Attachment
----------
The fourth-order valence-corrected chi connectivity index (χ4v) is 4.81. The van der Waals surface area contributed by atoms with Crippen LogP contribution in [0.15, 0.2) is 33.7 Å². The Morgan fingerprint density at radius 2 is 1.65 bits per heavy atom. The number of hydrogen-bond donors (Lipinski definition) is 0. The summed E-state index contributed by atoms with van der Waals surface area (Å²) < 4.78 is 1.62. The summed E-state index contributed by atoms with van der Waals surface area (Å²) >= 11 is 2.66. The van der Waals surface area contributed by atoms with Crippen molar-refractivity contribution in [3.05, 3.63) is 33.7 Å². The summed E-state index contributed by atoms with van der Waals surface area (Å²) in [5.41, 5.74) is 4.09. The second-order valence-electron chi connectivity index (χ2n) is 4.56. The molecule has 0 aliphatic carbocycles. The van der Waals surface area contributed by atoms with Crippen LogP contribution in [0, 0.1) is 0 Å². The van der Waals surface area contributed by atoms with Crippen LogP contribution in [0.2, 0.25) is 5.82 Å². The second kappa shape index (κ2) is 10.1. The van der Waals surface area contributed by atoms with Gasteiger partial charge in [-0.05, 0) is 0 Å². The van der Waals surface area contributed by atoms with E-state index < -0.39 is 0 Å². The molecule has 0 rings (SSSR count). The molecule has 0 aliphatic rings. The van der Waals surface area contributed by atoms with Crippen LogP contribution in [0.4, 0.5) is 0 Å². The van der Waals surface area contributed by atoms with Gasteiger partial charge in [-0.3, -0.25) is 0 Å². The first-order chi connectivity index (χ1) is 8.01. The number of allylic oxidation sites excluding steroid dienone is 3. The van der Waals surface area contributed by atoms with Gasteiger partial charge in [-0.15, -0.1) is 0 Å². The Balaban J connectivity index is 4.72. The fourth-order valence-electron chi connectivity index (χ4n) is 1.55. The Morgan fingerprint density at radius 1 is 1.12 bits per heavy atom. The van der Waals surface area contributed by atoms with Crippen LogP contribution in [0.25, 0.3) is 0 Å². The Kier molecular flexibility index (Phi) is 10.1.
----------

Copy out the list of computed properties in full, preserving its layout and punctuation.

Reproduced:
The fourth-order valence-corrected chi connectivity index (χ4v) is 4.81. The van der Waals surface area contributed by atoms with Crippen LogP contribution in [0.15, 0.2) is 33.7 Å². The Morgan fingerprint density at radius 2 is 1.65 bits per heavy atom. The number of hydrogen-bond donors (Lipinski definition) is 0. The summed E-state index contributed by atoms with van der Waals surface area (Å²) < 4.78 is 1.62. The summed E-state index contributed by atoms with van der Waals surface area (Å²) >= 11 is 2.66. The van der Waals surface area contributed by atoms with Crippen molar-refractivity contribution in [3.05, 3.63) is 33.7 Å². The summed E-state index contributed by atoms with van der Waals surface area (Å²) in [5.41, 5.74) is 4.09. The second-order valence-electron chi connectivity index (χ2n) is 4.56. The molecule has 0 aliphatic carbocycles. The van der Waals surface area contributed by atoms with Crippen LogP contribution in [0, 0.1) is 0 Å². The van der Waals surface area contributed by atoms with Crippen LogP contribution in [0.2, 0.25) is 5.82 Å². The second kappa shape index (κ2) is 10.1. The van der Waals surface area contributed by atoms with Gasteiger partial charge in [-0.05, 0) is 0 Å². The van der Waals surface area contributed by atoms with E-state index < -0.39 is 0 Å². The molecule has 0 rings (SSSR count). The molecule has 0 aliphatic rings. The van der Waals surface area contributed by atoms with Crippen LogP contribution in [0.4, 0.5) is 0 Å². The van der Waals surface area contributed by atoms with Gasteiger partial charge in [-0.3, -0.25) is 0 Å². The first-order chi connectivity index (χ1) is 8.01. The number of allylic oxidation sites excluding steroid dienone is 3. The van der Waals surface area contributed by atoms with Gasteiger partial charge in [-0.15, -0.1) is 0 Å². The Balaban J connectivity index is 4.72. The fourth-order valence-electron chi connectivity index (χ4n) is 1.55. The Morgan fingerprint density at radius 1 is 1.12 bits per heavy atom. The van der Waals surface area contributed by atoms with Crippen LogP contribution in [0.25, 0.3) is 0 Å². The Kier molecular flexibility index (Phi) is 10.1.